I consider sixth form/college to be an interesting time. While you can finally relish the independence that comes with reaching the top of the (secondary) educational food chain, you’re ultimately faced with the decision as to what comes next. Read on for some tips on how to make the most of your time at sixth form/college.
The step-up from GCSE to sixth form/college studies can be overwhelming at first due to the sheer volume of content and increased level of detail. For this reason, you should also make sure that you’re studying subjects which you are genuinely interested in, or it’ll be an uphill battle. Furthermore, please remember to take care of yourself, stay hydrated, get a good night’s sleep, eat some greens and get some fresh air. Attention to wellbeing is paramount to success and no top grade is worth ruining yourself for. Reach out to members of staff if you’re feeling low and they can help and signpost you towards relevant support.
Revision, revision, revision
Oh yes, the dreaded r-word. Consolidating as you go along doesn’t have to mean intense caffeinated bouts of non-stop exam revision. Revision should naturally take the form of wider reading, using your study periods wisely, completing homework, acting on feedback and taking good (and legible) notes. When exam season begins to brew, do some honest self-assessment and ensure you cover all topics, paying special attention to weaker areas. Revise in a way that works for you. You may have friends who prefer using flashcards whereas you might respond best to reciting your notes over and over again. Everybody has their own way of working.
It’s the small things
Try to get into good habits early on, such as handing in your assignments on time and filing your notes correctly. These may seem like small details, but it’s easy to get swept up in day-to-day life and let these things slide. Good organisation can be aided with the use of physical planners, to-do lists, or online note-taking applications, such as Notion. I used a small pocket notebook throughout sixth form which worked well for me. And it actually fitted very neatly in my coat pocket!
Put your hand up
If you don’t fully understand something, then please be assured that it is perfectly fine. You’re probably not the only one! Asking questions is a healthy part of student life, both at school and sixth form/college, and even at university. I find that it’s always the thing that you didn’t quite understand that worms its way into the exam. By asking for help, you can avoid that dreaded uh-oh moment! Absorb the content, mull over it for a bit, talk to your peers, and use your textbook or the internet. If things aren’t clear, then do reach out to your teacher and ask them to guide you through the problem.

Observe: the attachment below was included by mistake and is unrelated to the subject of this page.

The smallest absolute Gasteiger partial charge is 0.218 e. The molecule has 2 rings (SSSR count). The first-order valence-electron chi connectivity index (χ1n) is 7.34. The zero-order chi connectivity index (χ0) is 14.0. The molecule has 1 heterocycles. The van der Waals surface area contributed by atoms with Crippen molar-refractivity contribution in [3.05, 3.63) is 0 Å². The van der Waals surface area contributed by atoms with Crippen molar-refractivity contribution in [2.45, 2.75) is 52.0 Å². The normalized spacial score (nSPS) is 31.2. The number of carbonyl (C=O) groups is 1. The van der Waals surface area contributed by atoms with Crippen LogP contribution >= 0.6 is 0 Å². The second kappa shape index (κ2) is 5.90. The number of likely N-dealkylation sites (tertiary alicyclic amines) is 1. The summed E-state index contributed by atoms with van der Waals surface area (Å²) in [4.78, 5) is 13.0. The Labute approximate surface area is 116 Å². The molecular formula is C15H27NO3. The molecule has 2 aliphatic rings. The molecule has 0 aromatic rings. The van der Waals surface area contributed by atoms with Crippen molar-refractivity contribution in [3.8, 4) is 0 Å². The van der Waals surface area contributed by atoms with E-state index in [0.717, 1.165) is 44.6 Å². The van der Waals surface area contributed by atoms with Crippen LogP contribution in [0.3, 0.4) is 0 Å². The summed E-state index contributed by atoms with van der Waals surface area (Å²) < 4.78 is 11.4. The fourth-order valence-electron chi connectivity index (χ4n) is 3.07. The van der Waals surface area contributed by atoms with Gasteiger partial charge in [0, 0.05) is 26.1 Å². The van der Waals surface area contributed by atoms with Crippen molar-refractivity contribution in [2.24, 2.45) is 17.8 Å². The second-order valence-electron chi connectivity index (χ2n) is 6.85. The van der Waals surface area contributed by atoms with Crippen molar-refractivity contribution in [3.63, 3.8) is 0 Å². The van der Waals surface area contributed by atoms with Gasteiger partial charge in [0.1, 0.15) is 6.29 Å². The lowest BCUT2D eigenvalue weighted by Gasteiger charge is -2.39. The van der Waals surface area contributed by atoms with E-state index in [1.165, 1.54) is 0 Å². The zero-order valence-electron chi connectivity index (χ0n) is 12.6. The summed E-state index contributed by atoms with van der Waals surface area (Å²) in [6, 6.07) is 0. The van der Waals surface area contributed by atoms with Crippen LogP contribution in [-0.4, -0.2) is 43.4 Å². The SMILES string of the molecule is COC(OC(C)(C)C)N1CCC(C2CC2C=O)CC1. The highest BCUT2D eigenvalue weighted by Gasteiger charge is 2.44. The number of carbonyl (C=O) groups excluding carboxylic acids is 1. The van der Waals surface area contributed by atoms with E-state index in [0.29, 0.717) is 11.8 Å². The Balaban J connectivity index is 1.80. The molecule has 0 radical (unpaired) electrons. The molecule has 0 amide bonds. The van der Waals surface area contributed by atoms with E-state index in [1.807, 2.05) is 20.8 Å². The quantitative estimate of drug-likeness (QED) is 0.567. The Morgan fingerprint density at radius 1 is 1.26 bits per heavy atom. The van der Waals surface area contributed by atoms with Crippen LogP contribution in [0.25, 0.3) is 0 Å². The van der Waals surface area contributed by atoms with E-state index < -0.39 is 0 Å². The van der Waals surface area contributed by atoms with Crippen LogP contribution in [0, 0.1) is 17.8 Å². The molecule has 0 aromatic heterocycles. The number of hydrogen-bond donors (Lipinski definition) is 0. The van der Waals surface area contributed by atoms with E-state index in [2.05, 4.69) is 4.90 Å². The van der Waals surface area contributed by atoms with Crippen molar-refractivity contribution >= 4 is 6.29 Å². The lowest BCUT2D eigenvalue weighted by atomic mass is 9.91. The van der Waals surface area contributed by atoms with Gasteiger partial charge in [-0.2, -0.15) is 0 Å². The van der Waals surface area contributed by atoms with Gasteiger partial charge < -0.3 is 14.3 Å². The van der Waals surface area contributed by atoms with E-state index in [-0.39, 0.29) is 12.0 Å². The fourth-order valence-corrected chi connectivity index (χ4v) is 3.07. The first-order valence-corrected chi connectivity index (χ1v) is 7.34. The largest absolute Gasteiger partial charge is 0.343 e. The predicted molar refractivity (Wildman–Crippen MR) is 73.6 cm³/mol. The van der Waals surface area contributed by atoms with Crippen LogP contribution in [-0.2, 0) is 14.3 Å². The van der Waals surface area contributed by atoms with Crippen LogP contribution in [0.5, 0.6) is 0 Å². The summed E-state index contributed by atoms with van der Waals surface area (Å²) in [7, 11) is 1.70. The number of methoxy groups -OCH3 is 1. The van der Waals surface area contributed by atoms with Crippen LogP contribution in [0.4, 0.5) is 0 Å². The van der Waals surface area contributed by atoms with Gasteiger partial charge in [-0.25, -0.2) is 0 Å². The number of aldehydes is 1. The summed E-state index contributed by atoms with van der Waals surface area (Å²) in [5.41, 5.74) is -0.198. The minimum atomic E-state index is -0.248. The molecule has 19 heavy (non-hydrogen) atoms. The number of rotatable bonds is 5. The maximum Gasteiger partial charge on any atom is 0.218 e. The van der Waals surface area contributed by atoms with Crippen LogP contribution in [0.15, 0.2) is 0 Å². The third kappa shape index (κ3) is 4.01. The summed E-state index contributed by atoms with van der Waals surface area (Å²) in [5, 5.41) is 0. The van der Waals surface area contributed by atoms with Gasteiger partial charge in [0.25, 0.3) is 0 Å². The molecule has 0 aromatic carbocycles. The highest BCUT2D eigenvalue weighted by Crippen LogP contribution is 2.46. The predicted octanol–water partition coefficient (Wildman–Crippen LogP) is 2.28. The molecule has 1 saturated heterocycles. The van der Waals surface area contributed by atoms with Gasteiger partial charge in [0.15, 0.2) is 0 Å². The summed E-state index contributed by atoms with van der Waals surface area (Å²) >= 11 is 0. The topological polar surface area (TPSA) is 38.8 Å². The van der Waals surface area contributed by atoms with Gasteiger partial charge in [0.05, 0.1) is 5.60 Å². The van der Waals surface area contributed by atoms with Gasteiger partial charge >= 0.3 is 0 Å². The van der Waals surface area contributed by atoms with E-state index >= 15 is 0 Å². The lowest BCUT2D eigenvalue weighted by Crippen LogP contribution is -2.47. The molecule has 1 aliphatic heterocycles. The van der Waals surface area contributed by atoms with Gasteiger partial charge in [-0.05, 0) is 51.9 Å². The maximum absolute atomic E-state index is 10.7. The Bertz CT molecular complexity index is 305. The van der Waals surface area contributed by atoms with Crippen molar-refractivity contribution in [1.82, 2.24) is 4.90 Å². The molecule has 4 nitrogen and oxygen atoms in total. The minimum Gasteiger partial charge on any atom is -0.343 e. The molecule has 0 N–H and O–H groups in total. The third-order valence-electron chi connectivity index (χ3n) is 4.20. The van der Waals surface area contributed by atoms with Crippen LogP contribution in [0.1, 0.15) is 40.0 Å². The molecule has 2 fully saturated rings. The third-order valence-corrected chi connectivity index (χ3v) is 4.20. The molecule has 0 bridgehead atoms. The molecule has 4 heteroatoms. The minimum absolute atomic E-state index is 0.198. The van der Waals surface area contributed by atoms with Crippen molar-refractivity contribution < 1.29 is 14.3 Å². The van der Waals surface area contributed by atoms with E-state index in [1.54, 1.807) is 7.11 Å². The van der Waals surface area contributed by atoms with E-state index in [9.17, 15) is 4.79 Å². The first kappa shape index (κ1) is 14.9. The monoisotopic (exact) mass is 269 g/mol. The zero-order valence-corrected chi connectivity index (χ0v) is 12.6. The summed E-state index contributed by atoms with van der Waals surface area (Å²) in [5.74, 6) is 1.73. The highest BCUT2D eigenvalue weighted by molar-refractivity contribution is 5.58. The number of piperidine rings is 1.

Establish academic goals
Having realistic goals can be a great way to stay motivated throughout sixth form/college. These can be short-term or long-term goals; it’s completely up to you. Do discuss these with your teachers, such as aiming for one grade up from the one you get in the mock exam. By setting goals, you have something to look forward to and you can work backwards from it and map out how to get there. For example, if you know when the next assessment is due to take place and you have a set target in mind, you can factor in revision blocks leading up to it.
Explore your options beyond sixth form/college
It is important to be mindful of potential career options because some of them might need prerequisites. For example, if you want to train to be a doctor, you will need to study Medicine and that will require taking Biology and Chemistry at sixth form/college. That said, if you don’t know what you want to do yet and you really enjoy a subject which doesn’t seem to fit the ‘norm,’ that’s okay too.
For example, I picked French alongside Mathematics, Further Mathematics and Physics at sixth form. I did this because I had fulfilled all necessary requirements for studying Mathematics and Physics at degree level, and could afford to have some fun with the extra wiggle room! I had always enjoyed French at GCSE and I liked the shift in style of teaching from my other subjects. In addition, I sought advice from the Head of French and my form tutor prior to making my choice. You could even try a new subject such as Philosophy or Law, but you might want to discuss it with your teachers for advice, and to find out more about the subject first.
Don’t feel like you have to put these on the backburner just because you’re in sixth form/college. If anything, extracurricular activities are a great way to develop new skills such as teamwork and leadership, or just simply have fun! Furthermore, should your chosen activity relate in some way to something you’d like to apply for beyond sixth form/college, then you can use it to bolster your UCAS application.
Whilst life beyond sixth form/college is looming near (and all the lovely decision-making that comes with it), don’t forget to enjoy yourself both inside and outside of the classroom. Immerse yourself in your studies, engage in lessons by asking questions (and answering them too!), and create your revision plan when the time comes. Take part in extracurricular activities that interest you, make time to see friends and make some “me time”.
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